Originally published: 31.05.17
It might seem strange to apply a real world principle, like privilege, to a fictional character. But I think it can be quite interesting to consider it in this manner, as it has the potential benefit of allowing a degree of distance and objectivity.
The reason I’ve chosen to do this is partly because I’m a little bit excited about the Wonder Woman film, but also because she is a character who is raised in a radically different environment to the one she ends up in.
For those who don’t already know, Wonder Woman AKA Diana Prince is born and raised on the island Themyscira, previously titled Paradise Island. This is an island populated solely by women who have no experience of life with men, and therefore exist entirely outside of the patriachy. (If you wanted to read a book that Paradise Island was likely based on I can highly recommend Herland by Charlotte Perkins Gilman)
On Themyscira no woman has been socialised to believe that there are women’s roles and men’s roles, as women are required to do all roles through necessity. As such they are unlikely to have been taught that women have to fit into a narrow personality type, or only be interested in selected hobbies, or any of the other demands that are placed on women in our society.
I will quickly pause here to point out that I am aware that Wonder Woman was written by a man, drawn by a man, and plays in many ways to men’s desires and expectations. I am also aware that the writer of Wonder Woman appeared to fetishise strong women, especially those of the women’s liberation movement at the time. He would definitely describe himself as a “male feminist” if he were about now.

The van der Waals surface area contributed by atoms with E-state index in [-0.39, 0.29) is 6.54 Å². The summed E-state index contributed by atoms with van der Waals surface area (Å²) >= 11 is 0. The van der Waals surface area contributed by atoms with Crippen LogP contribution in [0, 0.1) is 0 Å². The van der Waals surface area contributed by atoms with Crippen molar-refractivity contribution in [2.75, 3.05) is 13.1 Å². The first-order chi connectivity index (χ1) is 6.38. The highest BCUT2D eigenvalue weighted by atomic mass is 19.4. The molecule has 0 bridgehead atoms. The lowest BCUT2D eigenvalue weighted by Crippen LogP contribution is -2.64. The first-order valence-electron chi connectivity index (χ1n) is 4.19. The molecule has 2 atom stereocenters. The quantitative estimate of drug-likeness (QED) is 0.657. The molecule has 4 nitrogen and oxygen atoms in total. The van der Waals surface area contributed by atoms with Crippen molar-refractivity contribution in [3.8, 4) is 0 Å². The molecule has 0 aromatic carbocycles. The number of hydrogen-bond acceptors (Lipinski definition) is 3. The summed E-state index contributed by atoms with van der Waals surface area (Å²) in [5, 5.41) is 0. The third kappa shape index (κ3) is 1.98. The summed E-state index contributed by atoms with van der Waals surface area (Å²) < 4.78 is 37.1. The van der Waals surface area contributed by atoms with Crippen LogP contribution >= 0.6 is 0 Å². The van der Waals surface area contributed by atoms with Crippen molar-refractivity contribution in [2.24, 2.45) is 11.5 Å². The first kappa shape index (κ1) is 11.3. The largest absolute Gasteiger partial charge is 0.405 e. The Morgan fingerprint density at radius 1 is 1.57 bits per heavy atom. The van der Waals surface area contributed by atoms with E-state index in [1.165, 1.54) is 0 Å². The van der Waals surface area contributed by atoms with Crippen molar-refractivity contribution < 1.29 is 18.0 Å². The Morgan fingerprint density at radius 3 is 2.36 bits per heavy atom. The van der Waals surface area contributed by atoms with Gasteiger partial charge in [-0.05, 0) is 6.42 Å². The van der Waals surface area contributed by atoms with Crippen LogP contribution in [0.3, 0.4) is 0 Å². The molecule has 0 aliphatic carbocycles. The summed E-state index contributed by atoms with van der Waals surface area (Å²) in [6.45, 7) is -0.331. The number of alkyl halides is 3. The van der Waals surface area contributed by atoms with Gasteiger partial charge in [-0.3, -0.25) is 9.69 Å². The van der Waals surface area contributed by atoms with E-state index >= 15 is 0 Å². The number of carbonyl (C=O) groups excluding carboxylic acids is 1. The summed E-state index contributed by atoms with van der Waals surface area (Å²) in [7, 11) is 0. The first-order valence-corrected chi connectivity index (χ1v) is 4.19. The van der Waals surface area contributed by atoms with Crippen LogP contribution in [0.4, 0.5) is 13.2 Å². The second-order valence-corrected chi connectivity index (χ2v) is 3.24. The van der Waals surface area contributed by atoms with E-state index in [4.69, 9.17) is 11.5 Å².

However for the purpose of this post it still stands that Diana Prince is written as a woman from a woman only community.
She has grown up without any threat of male violence, she’s never been told that she’s “strong for a girl”, or that her most prized possession is her beauty. So when she arrives in our world she is free of much of the baggage that women within a patriarchy have forced upon them.
She hasn’t been taught to hedge her language for fear of sounding too aggressive/bossy.
She hasn’t been taught to expect to be worse at sport than men.
She hasn’t been socialised as women in a patriarchy are – no subtle pushes towards prettiness, passivity and subservience.
Does this matter when she enters a patriarchal society though?
I think the answer is yes and no.
On the one hand, society will still see her as a woman and therefore expect certain things of her. Society also has a tendency to punish women who do not conform to the accepted stereotypes.
For example she is still expected to be the secretary to the Justice League – nevermind that she could beat most of the male members easily.
Admittedly in this era she was written by men who were not comfortable with a powerful female character, so in these panels she is shown being “thrilled” by the idea of secretarial duties. I suspect that a more realistic response for a woman with her upbringing would be to ask why her talents weren’t being utilised to their fullest – especially when the fight was so important.
I think Wonder Woman would definitely suffer from the microaggressions that plague women now, especially as she’d be ill prepared for them. However her upbringing would have given her a confidence in herself that many women raised in a patriarchy lack. So she is in a better position than those women in that she is unlikely to have internalised *all* of the anti-women messages, but as she is still clearly a women that privilege is limited.
I don’t think her privilege could be completely erased, especially given her physical strength. Hampered maybe. But I like to think that a positive upbringing could mitigate some of the harm.